CALGARY — Observers on the front lines of Western Canada's oil and gas sector are looking forward to what's widely expected to be approval of the Trans Mountain pipeline expansion on Tuesday.
But they acknowledge the expected decision by the Liberal cabinet in Ottawa won't solve all their problems.
"It's going to be a big deal. We are gridlocked here with our oil," said CEO Clayton Byrt of Pimee Well Servicing LP, a service rig company owned by six northern Alberta First Nations.
"It's going to take some time to get that line built but that should open up world markets for us as opposed to selling our oil at a discount to the U.S."
Pimee went from about 140 employees to 80 after an oil price crash in 2014 started the current oilpatch downturn and has gradually built back to the original level, Byrt said.
"We're trying to keep Indigenous people working on our rigs, we're about 98 per cent Indigenous," he said.
"Market conditions dictate how many people we can have working for us — that has a huge affect on the First Nation ownership group if their people aren't working."
The company counts Imperial Oil Ltd. and Cenovus Energy Inc. among its customers, both of which have delayed building or completing steam-driven oilsands projects because of uncertainty over how they will get the oil to market.
With drilling rig activity at the second-lowest level in 20 years this winter, Calgary-based CWC Energy Services Corp. packed up two of its nine Canadian drilling rigs and moved them to the United States.
Whether the pipeline is approved or not, the company plans to move two more rigs south of the border before year-end, said CEO Duncan Au on Monday.
"Bills C-69 and C-48 concern us and so we will continue to look for opportunities down south where the regulatory system, the cost system and their desire for drilling rigs continue to be stronger than in Canada," he said.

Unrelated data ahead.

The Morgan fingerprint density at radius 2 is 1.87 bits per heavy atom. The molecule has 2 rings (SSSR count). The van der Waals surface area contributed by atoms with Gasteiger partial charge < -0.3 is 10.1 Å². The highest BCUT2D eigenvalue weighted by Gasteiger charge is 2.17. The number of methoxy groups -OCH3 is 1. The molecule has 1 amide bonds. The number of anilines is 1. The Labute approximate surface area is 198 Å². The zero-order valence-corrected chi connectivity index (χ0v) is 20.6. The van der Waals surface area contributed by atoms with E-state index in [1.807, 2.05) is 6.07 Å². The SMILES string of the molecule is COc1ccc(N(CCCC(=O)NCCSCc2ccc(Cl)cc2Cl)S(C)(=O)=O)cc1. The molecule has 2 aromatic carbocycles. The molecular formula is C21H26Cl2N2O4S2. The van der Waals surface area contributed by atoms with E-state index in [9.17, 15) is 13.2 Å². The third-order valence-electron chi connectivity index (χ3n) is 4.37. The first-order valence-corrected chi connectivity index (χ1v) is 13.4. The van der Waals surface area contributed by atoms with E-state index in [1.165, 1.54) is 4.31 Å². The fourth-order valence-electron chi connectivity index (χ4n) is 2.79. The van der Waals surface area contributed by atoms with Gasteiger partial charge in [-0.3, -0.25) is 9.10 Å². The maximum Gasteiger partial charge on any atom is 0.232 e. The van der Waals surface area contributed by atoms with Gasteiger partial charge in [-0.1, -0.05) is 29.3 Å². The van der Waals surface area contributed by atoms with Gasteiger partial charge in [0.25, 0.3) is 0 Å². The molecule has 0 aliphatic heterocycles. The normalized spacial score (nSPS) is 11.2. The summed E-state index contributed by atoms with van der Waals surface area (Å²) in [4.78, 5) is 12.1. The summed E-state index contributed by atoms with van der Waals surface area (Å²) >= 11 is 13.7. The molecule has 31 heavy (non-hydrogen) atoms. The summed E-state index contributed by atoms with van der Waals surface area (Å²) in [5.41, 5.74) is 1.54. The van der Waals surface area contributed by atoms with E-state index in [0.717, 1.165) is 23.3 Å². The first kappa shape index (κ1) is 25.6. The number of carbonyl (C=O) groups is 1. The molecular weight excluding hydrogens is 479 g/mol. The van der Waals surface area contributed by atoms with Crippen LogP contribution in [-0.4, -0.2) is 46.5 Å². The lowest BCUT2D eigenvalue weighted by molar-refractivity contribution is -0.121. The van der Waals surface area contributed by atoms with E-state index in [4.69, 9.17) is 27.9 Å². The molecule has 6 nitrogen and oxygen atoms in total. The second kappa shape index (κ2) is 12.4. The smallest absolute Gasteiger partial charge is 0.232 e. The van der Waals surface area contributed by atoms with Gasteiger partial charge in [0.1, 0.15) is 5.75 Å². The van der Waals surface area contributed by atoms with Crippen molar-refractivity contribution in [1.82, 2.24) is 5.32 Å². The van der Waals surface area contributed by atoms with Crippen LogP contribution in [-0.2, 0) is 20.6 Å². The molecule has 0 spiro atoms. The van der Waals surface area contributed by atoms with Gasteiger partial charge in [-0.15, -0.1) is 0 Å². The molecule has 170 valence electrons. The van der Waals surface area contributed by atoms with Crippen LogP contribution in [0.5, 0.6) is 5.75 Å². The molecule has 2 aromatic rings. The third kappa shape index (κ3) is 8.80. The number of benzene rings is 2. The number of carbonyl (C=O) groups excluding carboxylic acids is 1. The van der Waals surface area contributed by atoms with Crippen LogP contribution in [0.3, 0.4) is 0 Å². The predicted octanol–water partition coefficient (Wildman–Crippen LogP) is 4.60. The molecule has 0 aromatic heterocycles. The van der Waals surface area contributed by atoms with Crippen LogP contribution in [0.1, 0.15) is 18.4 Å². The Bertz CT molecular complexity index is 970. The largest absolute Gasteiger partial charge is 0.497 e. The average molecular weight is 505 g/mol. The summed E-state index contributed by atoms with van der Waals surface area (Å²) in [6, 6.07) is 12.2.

The two bills being pursued by the federal government are designed to revamp the way large resource projects are approved and impose an oil tanker ban on the northern B.C. coast.
Pipeline approval will boost the industry but isn't expected to immediately benefit the oilfield pressure vessel-making business at Cape Manufacturing Ltd., said president Thomas Chadwick on Monday.
"It should mean that we'll see some more activity but it won't be any time soon. I mean, tomorrow is not like a light switch," he said.
"If the thing gets approved, it will take a year or two or more than that before we see any change in activity."
He said he worries that pipeline construction work may lead to a tighter labour market for the welders he employs at his shop near the small central Alberta village of Halkirk.
The project to triple capacity of the existing Trans Mountain pipeline will help with market access when it comes on stream but that likely won't happen until 2022 and could be held up by more legal challenges, said analyst Samir Kayande, a director with RS Energy Group.
"Even though (the decision) is positive and it's important, the impact on the investment climate will probably be a little bit muted at least until you can actually start construction," said Kayande.
"It really depends on what the next round of legal challenges looks like."
The pipeline isn't big enough to fix Western Canada's oil transportation woes on its own, he said.
RS Energy figures it will take Enbridge Inc.'s Line 3 replacement pipeline project plus completion of either the Trans Mountain expansion or the Keystone XL pipeline to relieve the glut of oil in the West that led to steeper-than-usual discounts on Canadian crude oil last fall, and allow for some production gains.
New pipelines won't help Canada deal with a general downturn in energy investing throughout North America, nor can it make up for the lower quality of Canada's energy resources compared to premier U.S. oil and gas basins, Kayande said.
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Companies in this article: (TSX:IMO, TSX:CVE, TSX:ENB, TSXV:CWC)
Dan Healing, The Canadian Press